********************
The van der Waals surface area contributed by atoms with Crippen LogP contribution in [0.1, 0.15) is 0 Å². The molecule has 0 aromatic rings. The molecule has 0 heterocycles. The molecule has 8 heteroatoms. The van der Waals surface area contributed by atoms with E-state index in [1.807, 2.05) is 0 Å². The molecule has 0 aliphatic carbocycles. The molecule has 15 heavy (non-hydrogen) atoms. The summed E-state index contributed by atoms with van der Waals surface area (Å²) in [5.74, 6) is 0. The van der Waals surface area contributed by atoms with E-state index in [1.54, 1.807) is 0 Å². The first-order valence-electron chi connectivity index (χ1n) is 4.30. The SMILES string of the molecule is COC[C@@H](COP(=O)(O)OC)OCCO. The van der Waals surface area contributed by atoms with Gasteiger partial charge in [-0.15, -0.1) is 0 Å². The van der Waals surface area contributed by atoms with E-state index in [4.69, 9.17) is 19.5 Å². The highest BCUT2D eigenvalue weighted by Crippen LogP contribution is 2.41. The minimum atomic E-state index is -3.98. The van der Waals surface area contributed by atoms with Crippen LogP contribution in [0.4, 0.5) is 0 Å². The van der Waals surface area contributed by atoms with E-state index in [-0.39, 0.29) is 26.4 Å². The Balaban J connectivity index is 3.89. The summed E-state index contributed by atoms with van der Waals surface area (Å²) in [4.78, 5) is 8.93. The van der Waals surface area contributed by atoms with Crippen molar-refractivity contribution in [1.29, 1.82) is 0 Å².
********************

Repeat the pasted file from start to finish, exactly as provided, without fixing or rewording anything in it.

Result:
The van der Waals surface area contributed by atoms with Crippen LogP contribution in [0.1, 0.15) is 0 Å². The molecule has 0 aromatic rings. The molecule has 0 heterocycles. The molecule has 8 heteroatoms. The van der Waals surface area contributed by atoms with E-state index in [1.807, 2.05) is 0 Å². The molecule has 0 aliphatic carbocycles. The molecule has 15 heavy (non-hydrogen) atoms. The summed E-state index contributed by atoms with van der Waals surface area (Å²) in [5.74, 6) is 0. The van der Waals surface area contributed by atoms with E-state index in [1.54, 1.807) is 0 Å². The first-order valence-electron chi connectivity index (χ1n) is 4.30. The SMILES string of the molecule is COC[C@@H](COP(=O)(O)OC)OCCO. The van der Waals surface area contributed by atoms with Gasteiger partial charge in [-0.15, -0.1) is 0 Å². The van der Waals surface area contributed by atoms with E-state index in [4.69, 9.17) is 19.5 Å². The highest BCUT2D eigenvalue weighted by Crippen LogP contribution is 2.41. The minimum atomic E-state index is -3.98. The van der Waals surface area contributed by atoms with Crippen LogP contribution in [0.4, 0.5) is 0 Å². The van der Waals surface area contributed by atoms with E-state index in [-0.39, 0.29) is 26.4 Å². The Balaban J connectivity index is 3.89. The summed E-state index contributed by atoms with van der Waals surface area (Å²) in [4.78, 5) is 8.93. The van der Waals surface area contributed by atoms with Crippen molar-refractivity contribution in [1.29, 1.82) is 0 Å².